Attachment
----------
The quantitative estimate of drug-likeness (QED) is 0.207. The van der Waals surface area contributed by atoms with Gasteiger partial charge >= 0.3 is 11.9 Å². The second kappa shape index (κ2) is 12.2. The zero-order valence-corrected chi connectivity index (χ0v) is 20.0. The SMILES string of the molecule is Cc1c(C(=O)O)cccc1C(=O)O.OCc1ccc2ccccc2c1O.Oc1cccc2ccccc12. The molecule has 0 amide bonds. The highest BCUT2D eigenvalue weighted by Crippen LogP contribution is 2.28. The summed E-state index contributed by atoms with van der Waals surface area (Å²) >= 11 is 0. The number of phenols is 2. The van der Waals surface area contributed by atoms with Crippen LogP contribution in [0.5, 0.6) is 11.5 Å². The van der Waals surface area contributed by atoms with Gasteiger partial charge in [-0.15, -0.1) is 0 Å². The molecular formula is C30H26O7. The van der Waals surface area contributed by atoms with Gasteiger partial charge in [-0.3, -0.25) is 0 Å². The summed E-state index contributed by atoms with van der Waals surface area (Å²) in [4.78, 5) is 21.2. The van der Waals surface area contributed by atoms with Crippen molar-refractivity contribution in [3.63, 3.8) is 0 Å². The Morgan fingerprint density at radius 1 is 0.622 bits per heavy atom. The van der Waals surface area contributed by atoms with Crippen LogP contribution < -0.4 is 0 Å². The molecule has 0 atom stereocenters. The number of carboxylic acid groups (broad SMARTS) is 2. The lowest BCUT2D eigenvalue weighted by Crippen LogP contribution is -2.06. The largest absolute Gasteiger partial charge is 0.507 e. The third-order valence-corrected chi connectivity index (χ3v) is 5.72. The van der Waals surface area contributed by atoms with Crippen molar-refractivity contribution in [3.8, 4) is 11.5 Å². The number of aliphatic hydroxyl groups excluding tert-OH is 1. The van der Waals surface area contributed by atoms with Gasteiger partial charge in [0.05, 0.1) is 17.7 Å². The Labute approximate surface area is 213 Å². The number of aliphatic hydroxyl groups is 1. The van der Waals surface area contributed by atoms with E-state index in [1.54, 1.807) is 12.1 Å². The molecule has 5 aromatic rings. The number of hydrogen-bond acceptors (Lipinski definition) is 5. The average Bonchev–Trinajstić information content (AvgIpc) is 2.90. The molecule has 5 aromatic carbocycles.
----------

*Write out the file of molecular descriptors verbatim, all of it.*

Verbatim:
The quantitative estimate of drug-likeness (QED) is 0.207. The van der Waals surface area contributed by atoms with Gasteiger partial charge >= 0.3 is 11.9 Å². The second kappa shape index (κ2) is 12.2. The zero-order valence-corrected chi connectivity index (χ0v) is 20.0. The SMILES string of the molecule is Cc1c(C(=O)O)cccc1C(=O)O.OCc1ccc2ccccc2c1O.Oc1cccc2ccccc12. The molecule has 0 amide bonds. The highest BCUT2D eigenvalue weighted by Crippen LogP contribution is 2.28. The summed E-state index contributed by atoms with van der Waals surface area (Å²) >= 11 is 0. The number of phenols is 2. The van der Waals surface area contributed by atoms with Crippen LogP contribution in [0.5, 0.6) is 11.5 Å². The van der Waals surface area contributed by atoms with Gasteiger partial charge in [-0.15, -0.1) is 0 Å². The molecular formula is C30H26O7. The van der Waals surface area contributed by atoms with Gasteiger partial charge in [-0.3, -0.25) is 0 Å². The summed E-state index contributed by atoms with van der Waals surface area (Å²) in [4.78, 5) is 21.2. The van der Waals surface area contributed by atoms with Crippen molar-refractivity contribution in [3.63, 3.8) is 0 Å². The Morgan fingerprint density at radius 1 is 0.622 bits per heavy atom. The van der Waals surface area contributed by atoms with Crippen LogP contribution < -0.4 is 0 Å². The molecule has 0 atom stereocenters. The number of carboxylic acid groups (broad SMARTS) is 2. The lowest BCUT2D eigenvalue weighted by Crippen LogP contribution is -2.06. The largest absolute Gasteiger partial charge is 0.507 e. The third-order valence-corrected chi connectivity index (χ3v) is 5.72. The van der Waals surface area contributed by atoms with Crippen molar-refractivity contribution in [3.8, 4) is 11.5 Å². The number of aliphatic hydroxyl groups excluding tert-OH is 1. The van der Waals surface area contributed by atoms with Gasteiger partial charge in [0.05, 0.1) is 17.7 Å². The Labute approximate surface area is 213 Å². The number of aliphatic hydroxyl groups is 1. The van der Waals surface area contributed by atoms with E-state index in [1.54, 1.807) is 12.1 Å². The molecule has 5 aromatic rings. The number of hydrogen-bond acceptors (Lipinski definition) is 5. The average Bonchev–Trinajstić information content (AvgIpc) is 2.90. The molecule has 5 aromatic carbocycles.